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56330Re: [scrumdevelopment] Re: Requirement communication between dev and PO

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  • changjiang1124@gmail.com
    Dec 6, 2012
      Greg:

      Exactly!! I almost get your conclusion by finishing reading the first 2 paragraphs. 

      This is like a grey zone. Both side (PO and dev) would think that's the other's problem. Right now, it seems kinda a solution by gathering PO and dev (maybe just some of them) together to discuss the details, inspired by backlog grooming. The whole team could need some time to get used to this meeting and find the routine.

      Could I get some advices from you? 


      Best regards
      Chang, Jiang



      On Dec 6, 2012, at 3:55 PM, "gregc" <greg@...> wrote:

       

      Jiang,
      It's very challenging to diagnose with the pace of information exchange over a group list like this. I was hoping to understand a bit more about what being "responsible" for the product really means as far as the activities the PO owns. But for now, I'll attempt to layout a simple model and tell you what I've heard and you can let me know if this model applies and if my hypothesis on where the problem might lay has merit.

      In one of the simpler views of the world, new product development has 3 phases that need to be passed through. This is true of waterfall or agile: these only differ in the batch size accepted into each phase. The phases are Define --> Design --> Build.

      This step in the middle, Design, is really important. It is where we match the problem or need to a solution. In definition we get a sense of what a customer is trying to accomplish, how they think about success, and their impediments to realizing that. Definition is about needs. It requires research, VOC, ethnography, observation. In the design step, it's about analysis, a feature or set of features begin to emerge to satisfy the need. This takes analysts skills and a deep understanding of workflows, data elements, rules. There's also user experience, understanding the interaction design, visual design, information architecture, and actual content that needs to be presented and which data elements can be manipulated and how, etc. and you need technical architecture skill describe how the design will be implemented. Now it sounds to me like

      1) your developers are well equipped to build and well equipped to handle the technical architecture.
      2) your PO can define the customer's need (although I'm not certain of this.)
      3) you may have a gap in design where some or all of the major design tasks are not being handled by anyone. Or no one is willing to own them so they are being handled in an adhoc fashion. This might be an issue of individuals not believing it is their responsibility or a missing skill set within the team.

      Let me know if this is on target or not.

      -greg

      --- In scrumdevelopment@yahoogroups.com, "changjiang1124@..." <changjiang1124@...> wrote:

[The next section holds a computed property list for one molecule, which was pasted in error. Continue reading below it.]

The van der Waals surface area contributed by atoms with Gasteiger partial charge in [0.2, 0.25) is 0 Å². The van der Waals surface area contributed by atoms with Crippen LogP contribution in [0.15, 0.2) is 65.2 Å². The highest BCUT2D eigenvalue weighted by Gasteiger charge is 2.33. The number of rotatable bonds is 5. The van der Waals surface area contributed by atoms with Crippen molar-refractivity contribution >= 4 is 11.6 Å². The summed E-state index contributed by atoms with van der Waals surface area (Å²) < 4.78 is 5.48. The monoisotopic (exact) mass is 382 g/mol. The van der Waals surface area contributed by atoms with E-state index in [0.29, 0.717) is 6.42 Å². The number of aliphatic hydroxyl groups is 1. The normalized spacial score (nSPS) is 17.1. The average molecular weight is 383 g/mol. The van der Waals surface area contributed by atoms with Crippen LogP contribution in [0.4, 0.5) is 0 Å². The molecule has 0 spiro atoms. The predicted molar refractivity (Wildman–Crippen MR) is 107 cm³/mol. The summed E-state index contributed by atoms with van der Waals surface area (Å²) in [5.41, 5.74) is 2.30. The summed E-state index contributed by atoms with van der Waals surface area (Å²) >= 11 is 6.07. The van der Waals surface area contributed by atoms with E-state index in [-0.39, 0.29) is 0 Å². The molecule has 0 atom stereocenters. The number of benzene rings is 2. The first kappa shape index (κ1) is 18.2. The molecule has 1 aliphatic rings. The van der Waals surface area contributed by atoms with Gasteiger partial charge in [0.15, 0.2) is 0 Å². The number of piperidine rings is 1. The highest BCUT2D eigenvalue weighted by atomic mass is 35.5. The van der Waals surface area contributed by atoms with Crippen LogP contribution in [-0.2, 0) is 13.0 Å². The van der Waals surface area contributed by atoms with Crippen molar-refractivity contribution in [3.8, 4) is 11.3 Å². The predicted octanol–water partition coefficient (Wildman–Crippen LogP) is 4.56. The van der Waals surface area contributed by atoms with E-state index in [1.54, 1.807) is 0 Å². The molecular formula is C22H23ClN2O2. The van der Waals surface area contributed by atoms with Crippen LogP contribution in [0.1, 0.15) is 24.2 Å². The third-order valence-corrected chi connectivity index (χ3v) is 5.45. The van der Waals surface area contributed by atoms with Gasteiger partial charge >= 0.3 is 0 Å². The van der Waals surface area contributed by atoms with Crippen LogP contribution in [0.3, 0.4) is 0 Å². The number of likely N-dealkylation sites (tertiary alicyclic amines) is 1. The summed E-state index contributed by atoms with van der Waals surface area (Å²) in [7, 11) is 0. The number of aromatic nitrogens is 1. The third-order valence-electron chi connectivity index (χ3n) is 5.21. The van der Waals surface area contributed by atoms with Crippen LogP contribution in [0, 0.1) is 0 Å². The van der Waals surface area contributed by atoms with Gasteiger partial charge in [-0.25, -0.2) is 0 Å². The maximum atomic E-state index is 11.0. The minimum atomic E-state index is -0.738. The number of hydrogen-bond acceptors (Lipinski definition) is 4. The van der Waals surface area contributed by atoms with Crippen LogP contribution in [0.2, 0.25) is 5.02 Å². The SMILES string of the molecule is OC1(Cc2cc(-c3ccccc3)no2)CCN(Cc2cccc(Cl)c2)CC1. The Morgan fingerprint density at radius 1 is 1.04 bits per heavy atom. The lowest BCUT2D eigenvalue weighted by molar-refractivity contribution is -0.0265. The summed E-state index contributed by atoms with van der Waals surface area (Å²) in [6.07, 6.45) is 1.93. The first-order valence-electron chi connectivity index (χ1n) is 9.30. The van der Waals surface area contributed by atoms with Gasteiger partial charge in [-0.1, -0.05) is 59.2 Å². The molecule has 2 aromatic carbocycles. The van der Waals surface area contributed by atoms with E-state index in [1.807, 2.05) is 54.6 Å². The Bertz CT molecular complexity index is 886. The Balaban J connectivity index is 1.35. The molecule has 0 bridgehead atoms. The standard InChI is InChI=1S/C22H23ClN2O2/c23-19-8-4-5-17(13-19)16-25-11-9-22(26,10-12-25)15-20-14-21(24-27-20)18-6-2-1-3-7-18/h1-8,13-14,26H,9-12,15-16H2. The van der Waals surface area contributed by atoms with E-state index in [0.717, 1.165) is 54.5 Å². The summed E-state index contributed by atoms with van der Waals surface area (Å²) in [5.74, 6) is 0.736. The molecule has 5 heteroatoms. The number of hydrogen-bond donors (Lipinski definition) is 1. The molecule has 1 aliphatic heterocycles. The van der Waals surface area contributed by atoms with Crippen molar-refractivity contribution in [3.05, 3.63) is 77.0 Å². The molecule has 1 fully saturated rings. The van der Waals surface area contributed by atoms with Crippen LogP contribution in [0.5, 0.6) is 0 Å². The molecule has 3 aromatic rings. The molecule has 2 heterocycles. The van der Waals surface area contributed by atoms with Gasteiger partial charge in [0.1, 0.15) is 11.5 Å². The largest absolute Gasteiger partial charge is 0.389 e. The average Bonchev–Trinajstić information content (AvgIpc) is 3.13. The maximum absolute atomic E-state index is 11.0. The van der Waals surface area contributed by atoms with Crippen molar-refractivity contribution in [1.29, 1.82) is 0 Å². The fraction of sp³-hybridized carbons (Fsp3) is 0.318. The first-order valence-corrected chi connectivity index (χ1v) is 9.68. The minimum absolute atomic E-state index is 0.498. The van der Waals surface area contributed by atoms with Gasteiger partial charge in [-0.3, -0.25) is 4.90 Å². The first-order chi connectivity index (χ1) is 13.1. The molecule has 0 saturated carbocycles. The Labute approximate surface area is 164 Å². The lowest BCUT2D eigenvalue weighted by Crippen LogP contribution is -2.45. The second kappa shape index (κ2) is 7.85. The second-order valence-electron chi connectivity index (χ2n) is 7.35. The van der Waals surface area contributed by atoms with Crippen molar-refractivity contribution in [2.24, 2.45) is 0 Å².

>
      > Greg:
      >
      > He is responsible for all the product of our company, like a VP or a product director.
      >
      >
      > Best regards
      > Chang, Jiang
      >
      >
      >
      > On Dec 4, 2012, at 2:15 PM, "gregc" <greg@...> wrote:
      >
      > > Jiang,
      > >
      > > And what are his current responsibilities?
      > >
      > > Thanks,
      > >
      > > -greg
      > >
      > > --- In scrumdevelopment@yahoogroups.com, "changjiang1124@" <changjiang1124@> wrote:
      > > >
      > > > Hi Greg:
      > > >
      > > > He was a developer in Adobe for about 2 years after his graduating. After then, he co-founded this company and being a product manager for about 2 years.
      > > >
      > > >
      > > > Best regards
      > > > Chang, Jiang
      > > >
      > > >
      > > >
      > > > On Dec 1, 2012, at 1:16 PM, gregc <greg@> wrote:
      > > >
      > > > >
      > > > > Jiang,
      > > > >
      > > > > Would you share a little more about the PO. What is his/her background and what are his or her full responsibilities at the company?
      > > > >
      > > > > -greg
      > > > >
      > > > > --- In scrumdevelopment@yahoogroups.com, George Dinwiddie <lists@> wrote:
      > > > > >
      > > > > > Jiang,
      > > > > >
      > > > > > On 11/28/12 11:27 PM, changjiang1124@ wrote:
      > > > > > >
      > > > > > >
      > > > > > > Thanks for all your replies.
      > > > > > >
      > > > > > > Charles:
      > > > > > > Our PO does like to interact with Dev, but he would miss some details,
      > > > > > > some of which are important, some are not. Dev doesn't foresee these
      > > > > > > details until they begin to develop these modules.
      > > > > > > I am the SM, also dev manager. We work together. Maybe I heard from dev
      > > > > > > too much, but they are just sick of too many things must ask first,
      > > > > > > rather than according to documentations, which could make dev progress
      > > > > > > more smooth.
      > > > > >
      > > > > > It's all about the conversations. Take a look at
      > > > > > http://www.stickyminds.com/sitewide.asp?Function=WEEKLYCOLUMN&ObjectId=17232&ObjectType=ARTCOL&btntopic=artcol
      > > > > > to get some ideas about how these conversations can help.
      > > > > >
      > > > > > - George
      > > > > >
      > > > > > --
      > > > > > ----------------------------------------------------------
      > > > > > * George Dinwiddie * http://blog.gdinwiddie.com
      > > > > > Software Development http://www.idiacomputing.com
      > > > > > Consultant and Coach http://www.agilemaryland.org
      > > > > > ----------------------------------------------------------
      > > > > >
      > > > >
      > > > >
      > > >
      > >
      > >
      >


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